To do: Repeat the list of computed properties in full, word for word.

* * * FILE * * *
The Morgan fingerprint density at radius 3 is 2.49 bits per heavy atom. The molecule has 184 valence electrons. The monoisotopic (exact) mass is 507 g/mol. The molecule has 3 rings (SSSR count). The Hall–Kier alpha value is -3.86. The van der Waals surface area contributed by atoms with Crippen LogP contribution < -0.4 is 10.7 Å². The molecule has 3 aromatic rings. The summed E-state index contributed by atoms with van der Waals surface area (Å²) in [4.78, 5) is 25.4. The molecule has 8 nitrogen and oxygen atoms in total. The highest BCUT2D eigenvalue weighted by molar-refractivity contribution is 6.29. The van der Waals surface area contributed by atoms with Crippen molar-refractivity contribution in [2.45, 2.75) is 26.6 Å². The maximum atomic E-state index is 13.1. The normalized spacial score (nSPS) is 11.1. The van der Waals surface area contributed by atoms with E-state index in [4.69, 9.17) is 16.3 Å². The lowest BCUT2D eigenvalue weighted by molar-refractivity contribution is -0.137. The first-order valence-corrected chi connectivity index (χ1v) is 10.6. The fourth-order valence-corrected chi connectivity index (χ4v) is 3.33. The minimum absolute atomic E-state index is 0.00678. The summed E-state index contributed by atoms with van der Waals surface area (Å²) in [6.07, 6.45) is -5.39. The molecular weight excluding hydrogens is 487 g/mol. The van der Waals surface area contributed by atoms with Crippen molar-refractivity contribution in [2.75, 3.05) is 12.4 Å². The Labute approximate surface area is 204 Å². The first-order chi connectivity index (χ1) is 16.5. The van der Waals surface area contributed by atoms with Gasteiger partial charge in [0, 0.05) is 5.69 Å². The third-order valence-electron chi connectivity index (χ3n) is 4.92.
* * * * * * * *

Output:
The Morgan fingerprint density at radius 3 is 2.49 bits per heavy atom. The molecule has 184 valence electrons. The monoisotopic (exact) mass is 507 g/mol. The molecule has 3 rings (SSSR count). The Hall–Kier alpha value is -3.86. The van der Waals surface area contributed by atoms with Crippen LogP contribution < -0.4 is 10.7 Å². The molecule has 3 aromatic rings. The summed E-state index contributed by atoms with van der Waals surface area (Å²) in [4.78, 5) is 25.4. The molecule has 8 nitrogen and oxygen atoms in total. The highest BCUT2D eigenvalue weighted by molar-refractivity contribution is 6.29. The van der Waals surface area contributed by atoms with Crippen molar-refractivity contribution in [2.45, 2.75) is 26.6 Å². The maximum atomic E-state index is 13.1. The normalized spacial score (nSPS) is 11.1. The van der Waals surface area contributed by atoms with E-state index in [4.69, 9.17) is 16.3 Å². The lowest BCUT2D eigenvalue weighted by molar-refractivity contribution is -0.137. The first-order valence-corrected chi connectivity index (χ1v) is 10.6. The fourth-order valence-corrected chi connectivity index (χ4v) is 3.33. The minimum absolute atomic E-state index is 0.00678. The summed E-state index contributed by atoms with van der Waals surface area (Å²) in [6.07, 6.45) is -5.39. The molecular weight excluding hydrogens is 487 g/mol. The van der Waals surface area contributed by atoms with Crippen molar-refractivity contribution in [2.75, 3.05) is 12.4 Å². The Labute approximate surface area is 204 Å². The first-order chi connectivity index (χ1) is 16.5. The van der Waals surface area contributed by atoms with Gasteiger partial charge in [0, 0.05) is 5.69 Å². The third-order valence-electron chi connectivity index (χ3n) is 4.92.